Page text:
Increasingly in Chicago there's a lot of new competition when it comes to building clubhouses for creative types. The London-based Soho House, an upscale members club known for its prohibition of business attire and its breaking down of work and leisure spaces into something more comfortably ambivalent, is beginning operations in Chicago's West Loop, where it plans to distinguish itself from the city's many old-line clubs by attracting creative professionals from the likes of Google or Groupon, people who are seeking something beyond university affiliations, locker rooms and portraits of stuffy-looking Chicago industrialists on the walls. The new iO will represent real competition for the Soho House.
For the last 20 years or so, iO has carved out a niche as the looser end of the comedy-training hierarchy. For years, iO has been the place where actors from other comedy theaters like Second City came to play after hours. It also has historically been a club where more people could play; there are levels and competitive slots, but they are not as rigid as Second City's more hierarchal structure, wherein some rise up the ranks to the Main Stage and many do not get that chance. Stand-up clubs usually mean one person at the microphone; improv is not something one usually does alone.
This sense of iO being messier, less organized, less rigid than Second City has its roots in the famous battles between Del Close, the main creative force behind the early years of iO and a guru who believed that improvisation was an art form in its own right, and the late Bernie Sahlins.
Sahlins, who wrestled Second City into institutional maturity and found its huge civilian audience, famously insisted that improvisation, or the art of making things up as a rehearsed scene progresses, was best used as a tool for sketch comedy that would later become codified, rehearsed, tightened and (usually) fully scripted.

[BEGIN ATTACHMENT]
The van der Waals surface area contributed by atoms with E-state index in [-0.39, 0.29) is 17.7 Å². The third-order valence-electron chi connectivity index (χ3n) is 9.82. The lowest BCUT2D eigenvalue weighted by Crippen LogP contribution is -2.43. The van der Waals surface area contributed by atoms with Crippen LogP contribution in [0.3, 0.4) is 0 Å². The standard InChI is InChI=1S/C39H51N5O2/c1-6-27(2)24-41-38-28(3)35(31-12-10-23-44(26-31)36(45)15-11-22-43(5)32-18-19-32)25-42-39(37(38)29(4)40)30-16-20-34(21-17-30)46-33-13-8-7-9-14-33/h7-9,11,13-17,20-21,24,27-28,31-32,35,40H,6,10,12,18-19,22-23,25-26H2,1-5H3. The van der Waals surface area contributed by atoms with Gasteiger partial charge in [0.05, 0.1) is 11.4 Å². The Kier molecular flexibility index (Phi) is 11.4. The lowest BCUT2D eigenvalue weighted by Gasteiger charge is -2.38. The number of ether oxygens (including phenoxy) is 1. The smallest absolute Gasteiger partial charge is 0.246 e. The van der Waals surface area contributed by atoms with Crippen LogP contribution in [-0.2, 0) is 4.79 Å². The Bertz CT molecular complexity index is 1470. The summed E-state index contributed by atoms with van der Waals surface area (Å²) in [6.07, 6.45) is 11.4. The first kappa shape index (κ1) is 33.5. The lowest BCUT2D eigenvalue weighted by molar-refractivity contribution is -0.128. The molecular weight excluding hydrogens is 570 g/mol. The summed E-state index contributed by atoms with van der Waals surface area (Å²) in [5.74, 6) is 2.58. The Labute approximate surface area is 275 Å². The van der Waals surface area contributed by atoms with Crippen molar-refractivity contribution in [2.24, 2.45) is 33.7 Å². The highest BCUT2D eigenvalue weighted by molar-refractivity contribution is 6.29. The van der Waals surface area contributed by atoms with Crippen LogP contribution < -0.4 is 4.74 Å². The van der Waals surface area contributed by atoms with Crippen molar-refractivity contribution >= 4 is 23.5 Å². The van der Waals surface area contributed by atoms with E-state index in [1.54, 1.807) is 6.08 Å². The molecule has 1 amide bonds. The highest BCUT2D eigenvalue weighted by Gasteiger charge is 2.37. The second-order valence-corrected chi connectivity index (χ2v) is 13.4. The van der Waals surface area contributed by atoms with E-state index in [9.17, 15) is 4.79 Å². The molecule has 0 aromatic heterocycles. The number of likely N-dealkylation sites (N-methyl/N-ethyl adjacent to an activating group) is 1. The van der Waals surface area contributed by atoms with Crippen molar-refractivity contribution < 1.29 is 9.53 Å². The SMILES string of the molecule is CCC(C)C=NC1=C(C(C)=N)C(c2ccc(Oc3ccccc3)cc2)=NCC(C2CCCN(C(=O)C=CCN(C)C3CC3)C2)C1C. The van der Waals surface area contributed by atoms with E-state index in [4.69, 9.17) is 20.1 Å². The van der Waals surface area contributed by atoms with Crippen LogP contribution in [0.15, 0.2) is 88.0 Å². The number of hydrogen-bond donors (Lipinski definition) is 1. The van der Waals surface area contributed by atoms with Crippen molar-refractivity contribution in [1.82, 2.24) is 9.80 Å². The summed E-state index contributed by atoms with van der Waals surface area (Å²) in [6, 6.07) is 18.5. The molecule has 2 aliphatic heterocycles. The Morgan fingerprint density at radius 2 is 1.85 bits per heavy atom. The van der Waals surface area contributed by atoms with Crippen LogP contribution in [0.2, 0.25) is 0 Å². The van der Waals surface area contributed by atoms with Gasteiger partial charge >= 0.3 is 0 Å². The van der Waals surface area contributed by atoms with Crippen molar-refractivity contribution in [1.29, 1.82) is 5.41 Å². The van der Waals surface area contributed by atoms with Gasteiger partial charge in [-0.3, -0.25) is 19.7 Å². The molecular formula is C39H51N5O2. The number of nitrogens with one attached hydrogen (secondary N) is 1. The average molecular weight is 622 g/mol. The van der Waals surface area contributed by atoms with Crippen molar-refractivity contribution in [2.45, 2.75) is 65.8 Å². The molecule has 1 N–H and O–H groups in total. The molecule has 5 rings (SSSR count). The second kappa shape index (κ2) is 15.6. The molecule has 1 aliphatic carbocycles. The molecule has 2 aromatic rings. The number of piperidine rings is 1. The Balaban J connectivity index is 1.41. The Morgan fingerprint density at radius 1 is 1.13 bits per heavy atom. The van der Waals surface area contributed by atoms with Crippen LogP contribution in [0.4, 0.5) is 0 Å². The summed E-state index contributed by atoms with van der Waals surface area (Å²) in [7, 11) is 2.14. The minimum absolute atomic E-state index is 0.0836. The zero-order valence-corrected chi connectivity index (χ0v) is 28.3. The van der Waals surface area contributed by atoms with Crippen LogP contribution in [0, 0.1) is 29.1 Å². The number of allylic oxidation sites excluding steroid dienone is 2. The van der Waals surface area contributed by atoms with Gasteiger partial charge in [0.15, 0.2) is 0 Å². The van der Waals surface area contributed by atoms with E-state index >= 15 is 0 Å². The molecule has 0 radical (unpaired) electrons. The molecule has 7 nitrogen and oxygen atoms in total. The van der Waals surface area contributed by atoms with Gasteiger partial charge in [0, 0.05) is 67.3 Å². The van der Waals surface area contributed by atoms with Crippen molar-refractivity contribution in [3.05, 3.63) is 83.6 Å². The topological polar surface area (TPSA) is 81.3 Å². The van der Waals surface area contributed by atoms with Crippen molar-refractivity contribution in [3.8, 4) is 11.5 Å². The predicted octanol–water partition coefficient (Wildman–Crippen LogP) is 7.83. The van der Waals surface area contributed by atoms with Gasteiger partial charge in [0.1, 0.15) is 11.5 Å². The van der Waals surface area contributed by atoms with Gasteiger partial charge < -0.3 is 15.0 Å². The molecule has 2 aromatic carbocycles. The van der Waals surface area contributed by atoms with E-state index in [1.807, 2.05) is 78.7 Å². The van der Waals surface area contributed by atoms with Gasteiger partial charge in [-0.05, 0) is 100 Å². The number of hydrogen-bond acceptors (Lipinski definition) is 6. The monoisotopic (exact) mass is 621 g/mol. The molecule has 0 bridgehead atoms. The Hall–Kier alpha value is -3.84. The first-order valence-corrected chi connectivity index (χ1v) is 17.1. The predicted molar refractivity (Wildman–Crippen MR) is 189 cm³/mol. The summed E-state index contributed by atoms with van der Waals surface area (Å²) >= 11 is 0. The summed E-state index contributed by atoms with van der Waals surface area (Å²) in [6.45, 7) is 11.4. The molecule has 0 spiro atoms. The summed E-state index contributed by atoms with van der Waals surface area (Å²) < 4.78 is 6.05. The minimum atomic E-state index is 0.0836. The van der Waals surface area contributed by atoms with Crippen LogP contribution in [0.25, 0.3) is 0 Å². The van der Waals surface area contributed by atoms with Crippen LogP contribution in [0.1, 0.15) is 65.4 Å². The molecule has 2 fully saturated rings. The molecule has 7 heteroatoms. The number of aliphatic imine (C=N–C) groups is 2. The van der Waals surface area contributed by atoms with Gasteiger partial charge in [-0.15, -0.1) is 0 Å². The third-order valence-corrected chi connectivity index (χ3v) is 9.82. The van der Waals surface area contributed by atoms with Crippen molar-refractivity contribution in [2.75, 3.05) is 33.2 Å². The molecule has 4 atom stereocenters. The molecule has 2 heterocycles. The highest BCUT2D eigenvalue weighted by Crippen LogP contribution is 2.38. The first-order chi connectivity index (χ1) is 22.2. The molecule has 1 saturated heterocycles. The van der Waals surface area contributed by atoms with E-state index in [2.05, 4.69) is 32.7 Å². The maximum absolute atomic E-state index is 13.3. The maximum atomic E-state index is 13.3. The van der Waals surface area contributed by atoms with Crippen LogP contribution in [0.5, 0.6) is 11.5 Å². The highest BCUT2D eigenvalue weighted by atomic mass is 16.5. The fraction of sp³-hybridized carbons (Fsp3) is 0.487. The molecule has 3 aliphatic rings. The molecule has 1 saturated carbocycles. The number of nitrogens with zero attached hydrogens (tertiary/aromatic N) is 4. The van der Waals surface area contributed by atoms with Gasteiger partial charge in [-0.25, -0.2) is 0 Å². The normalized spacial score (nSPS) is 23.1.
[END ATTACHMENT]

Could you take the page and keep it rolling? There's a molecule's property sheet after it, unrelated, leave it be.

Most neutral observers would probably say that the shows at iO, which tend to be cheaper and less formalized and greater in number, have much less polish and maybe a higher failure rate than at Second City, but that the iO's openness allows for greater radical revelation and excitement when something really goes through the roof or a huge talent finds his or her way to the stage.
That's not to say there's no crossover; when Second City producer Kelly Leonard radically reinvented the artistic form of the Main Stage revue in the mid-1990s, he pulled a lot of performers (Tina Fey et al.) who had spent hour after hour hanging at iO.
It is an acknowledged debt, and it has served Chicago well.
Still, iO is a business, and the bar is a big part of how to keep the books in the black. Improv actors often like to drink, and they certainly like to socialize in a place where they can feel comfortable and run into friends, not to mention the odd agent who might help them get that break.
Like all institutions that train as well as produce — a list that includes Second City, Steppenwolf, Annoyance and many others — iO could be charged with taking tuition money and leading on those with modest talents. But it's a free country; those who can afford it are entitled to learn their craft and have their shot at Lorne Michaels' NBC moon. By now, surely, only fools think that the odds are in their favor.
Whether or not they like to admit it, what most improv and comedy students are actually buying is a lifestyle, a community, a network, a creative clubhouse where friendships and partnerships can lead in all kinds of creative directions. After all, the CEO of Twitter, Dick Costolo, trained in Chicago improv. You don't need to be near Wrigley Field for that, and you don't need bars with which you must compete. What you need most is your own bars, as many performance stages as possible and lots of places to hang.